Documentary telling the story of the British world music revolution from the early 1980s to the present. Through a variety of careers, starting with Zimbabwe’s Bhundu Boys and culminating with Portugal’s Mariza in the new millennium, the film explores what it takes to bring music from ‘out there’ over here.
Through the testimony of artists from all around the world alongside key British producers and broadcasters including Andy Kershaw, Joe Boyd and Nick Gold, it tracks the evolving story of what British audiences have wanted from what has come to be called ‘world music’ and what a range of artists including Les Mystere des Voix Bulgares, Salif Keita, Youssou N’Dour, Baaba Maal, Nusrat Fateh Ali Khan, Buena Vista Social Club and Tinariwen have made of us.
At the dawn of the 80s, in an age of spandex and synthesizers, many music fans were becoming bored with the pop charts and hungered for a new music that could excite them once again. Where music from the rest of the world had once been regarded as mere exotica, there was increasingly a sense that world music could be the future of pop music.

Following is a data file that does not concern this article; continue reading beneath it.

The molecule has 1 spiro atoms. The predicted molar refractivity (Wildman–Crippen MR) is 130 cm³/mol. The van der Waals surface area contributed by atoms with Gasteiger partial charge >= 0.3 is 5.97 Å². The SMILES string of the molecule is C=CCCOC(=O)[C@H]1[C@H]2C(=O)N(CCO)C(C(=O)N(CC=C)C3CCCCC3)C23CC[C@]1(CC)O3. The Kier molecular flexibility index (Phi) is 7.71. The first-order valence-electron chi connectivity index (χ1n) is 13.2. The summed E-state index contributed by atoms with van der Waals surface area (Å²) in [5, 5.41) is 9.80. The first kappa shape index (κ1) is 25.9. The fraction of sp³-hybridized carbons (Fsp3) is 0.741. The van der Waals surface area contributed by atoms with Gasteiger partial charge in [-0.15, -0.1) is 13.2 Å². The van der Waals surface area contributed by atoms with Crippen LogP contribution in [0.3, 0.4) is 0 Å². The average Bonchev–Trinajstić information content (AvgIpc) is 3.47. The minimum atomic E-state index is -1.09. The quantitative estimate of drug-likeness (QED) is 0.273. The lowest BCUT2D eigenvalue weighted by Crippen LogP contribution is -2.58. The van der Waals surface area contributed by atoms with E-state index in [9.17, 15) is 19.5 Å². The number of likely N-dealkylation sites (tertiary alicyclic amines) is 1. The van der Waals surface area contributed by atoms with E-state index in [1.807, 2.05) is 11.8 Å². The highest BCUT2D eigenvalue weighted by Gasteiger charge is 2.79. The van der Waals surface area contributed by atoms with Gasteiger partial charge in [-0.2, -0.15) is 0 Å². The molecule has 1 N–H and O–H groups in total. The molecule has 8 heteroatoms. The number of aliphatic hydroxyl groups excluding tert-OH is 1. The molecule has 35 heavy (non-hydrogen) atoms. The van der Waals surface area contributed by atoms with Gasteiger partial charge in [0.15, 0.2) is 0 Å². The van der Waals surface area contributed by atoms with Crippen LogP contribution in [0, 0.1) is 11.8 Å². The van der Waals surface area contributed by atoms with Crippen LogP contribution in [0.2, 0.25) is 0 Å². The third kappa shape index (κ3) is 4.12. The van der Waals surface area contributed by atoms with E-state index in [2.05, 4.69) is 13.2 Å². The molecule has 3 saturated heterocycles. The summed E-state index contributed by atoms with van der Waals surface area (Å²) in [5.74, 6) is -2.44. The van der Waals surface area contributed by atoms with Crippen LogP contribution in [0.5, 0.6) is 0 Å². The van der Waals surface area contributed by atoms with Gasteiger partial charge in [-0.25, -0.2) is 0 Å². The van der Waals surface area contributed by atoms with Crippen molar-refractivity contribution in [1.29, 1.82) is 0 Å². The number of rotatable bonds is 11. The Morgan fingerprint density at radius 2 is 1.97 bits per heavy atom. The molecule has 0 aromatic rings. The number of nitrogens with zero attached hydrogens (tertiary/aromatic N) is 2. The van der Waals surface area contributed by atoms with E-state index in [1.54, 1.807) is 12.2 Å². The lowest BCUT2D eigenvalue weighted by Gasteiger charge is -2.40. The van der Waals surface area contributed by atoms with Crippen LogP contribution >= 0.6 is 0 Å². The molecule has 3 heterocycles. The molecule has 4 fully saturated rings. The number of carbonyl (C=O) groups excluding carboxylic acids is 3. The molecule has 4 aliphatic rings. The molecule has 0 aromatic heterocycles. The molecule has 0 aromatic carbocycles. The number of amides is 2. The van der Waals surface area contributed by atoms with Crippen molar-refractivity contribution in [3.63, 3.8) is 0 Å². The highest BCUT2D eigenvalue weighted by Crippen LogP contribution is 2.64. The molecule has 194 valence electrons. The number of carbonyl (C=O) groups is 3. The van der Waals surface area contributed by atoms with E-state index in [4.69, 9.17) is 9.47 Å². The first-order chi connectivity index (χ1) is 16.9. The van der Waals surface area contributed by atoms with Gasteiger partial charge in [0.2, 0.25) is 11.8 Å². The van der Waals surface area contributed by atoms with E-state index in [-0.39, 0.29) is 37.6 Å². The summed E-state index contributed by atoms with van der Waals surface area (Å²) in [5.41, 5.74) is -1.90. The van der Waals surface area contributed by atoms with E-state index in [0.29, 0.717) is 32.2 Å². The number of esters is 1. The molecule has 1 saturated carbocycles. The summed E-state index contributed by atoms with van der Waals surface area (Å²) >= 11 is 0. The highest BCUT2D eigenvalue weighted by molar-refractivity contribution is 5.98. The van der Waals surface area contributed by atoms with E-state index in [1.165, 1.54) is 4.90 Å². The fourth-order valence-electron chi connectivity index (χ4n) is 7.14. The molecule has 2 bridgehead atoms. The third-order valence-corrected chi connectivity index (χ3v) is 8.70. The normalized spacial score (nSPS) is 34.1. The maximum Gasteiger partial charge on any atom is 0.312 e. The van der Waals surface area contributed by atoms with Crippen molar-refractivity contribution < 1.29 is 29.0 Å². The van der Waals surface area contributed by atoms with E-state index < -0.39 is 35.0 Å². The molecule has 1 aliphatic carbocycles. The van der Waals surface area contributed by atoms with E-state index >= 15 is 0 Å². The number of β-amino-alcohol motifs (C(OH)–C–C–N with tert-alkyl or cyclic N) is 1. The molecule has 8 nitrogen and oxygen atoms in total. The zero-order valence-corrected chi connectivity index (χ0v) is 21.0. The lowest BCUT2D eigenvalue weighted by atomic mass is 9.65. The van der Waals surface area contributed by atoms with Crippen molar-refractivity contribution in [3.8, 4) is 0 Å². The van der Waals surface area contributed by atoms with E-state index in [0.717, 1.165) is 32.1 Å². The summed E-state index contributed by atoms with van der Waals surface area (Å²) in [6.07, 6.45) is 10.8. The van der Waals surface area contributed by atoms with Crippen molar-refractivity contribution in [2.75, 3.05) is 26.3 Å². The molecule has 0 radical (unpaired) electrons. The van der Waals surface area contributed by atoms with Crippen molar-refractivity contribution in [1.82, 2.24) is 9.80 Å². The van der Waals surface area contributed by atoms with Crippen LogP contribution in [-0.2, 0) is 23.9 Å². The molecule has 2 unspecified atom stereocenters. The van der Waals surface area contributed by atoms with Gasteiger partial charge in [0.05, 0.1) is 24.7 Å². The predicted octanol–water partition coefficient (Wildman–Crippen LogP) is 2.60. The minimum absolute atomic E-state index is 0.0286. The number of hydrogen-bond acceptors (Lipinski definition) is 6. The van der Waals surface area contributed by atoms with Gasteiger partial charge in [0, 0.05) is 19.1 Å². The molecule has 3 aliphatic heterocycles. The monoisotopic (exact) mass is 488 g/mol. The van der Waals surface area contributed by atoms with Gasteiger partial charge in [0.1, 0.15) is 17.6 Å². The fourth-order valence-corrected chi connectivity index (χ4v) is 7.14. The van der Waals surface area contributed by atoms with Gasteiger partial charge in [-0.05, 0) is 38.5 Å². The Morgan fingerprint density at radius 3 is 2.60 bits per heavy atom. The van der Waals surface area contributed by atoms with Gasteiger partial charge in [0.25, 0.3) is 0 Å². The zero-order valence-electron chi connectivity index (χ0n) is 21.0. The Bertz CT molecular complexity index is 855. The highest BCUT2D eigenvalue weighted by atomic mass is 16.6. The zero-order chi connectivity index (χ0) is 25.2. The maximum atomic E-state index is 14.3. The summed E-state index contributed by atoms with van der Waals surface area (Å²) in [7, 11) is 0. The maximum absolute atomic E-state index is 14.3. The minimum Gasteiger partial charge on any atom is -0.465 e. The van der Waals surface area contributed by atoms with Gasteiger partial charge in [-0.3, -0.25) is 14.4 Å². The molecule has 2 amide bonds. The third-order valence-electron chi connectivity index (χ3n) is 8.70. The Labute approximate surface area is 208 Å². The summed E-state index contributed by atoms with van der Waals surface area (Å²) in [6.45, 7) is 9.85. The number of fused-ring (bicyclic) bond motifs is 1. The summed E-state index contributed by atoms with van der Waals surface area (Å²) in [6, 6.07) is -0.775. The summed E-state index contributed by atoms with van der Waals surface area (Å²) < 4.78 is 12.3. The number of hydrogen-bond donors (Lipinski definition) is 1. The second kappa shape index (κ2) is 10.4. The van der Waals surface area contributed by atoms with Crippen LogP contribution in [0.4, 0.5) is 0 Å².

The documentary traces the hopes and ambitions of a new music industry as cultures came together for the first time, producing much brilliant music and a degree of human comedy.
From the tribal warriors of Mali who fought in rebellions with guitars and guns strapped to their shoulders, all-female choirs from the other side of the Iron Curtain playing to rock fans, a band from Zimbabwe who supported Madonna to a group of old men from Cuba who took the world by storm with their music from another era, these tales from musicians from out there arriving over here trace an evolving market that has both offered a blueprint for the future and an escape into a romantic past.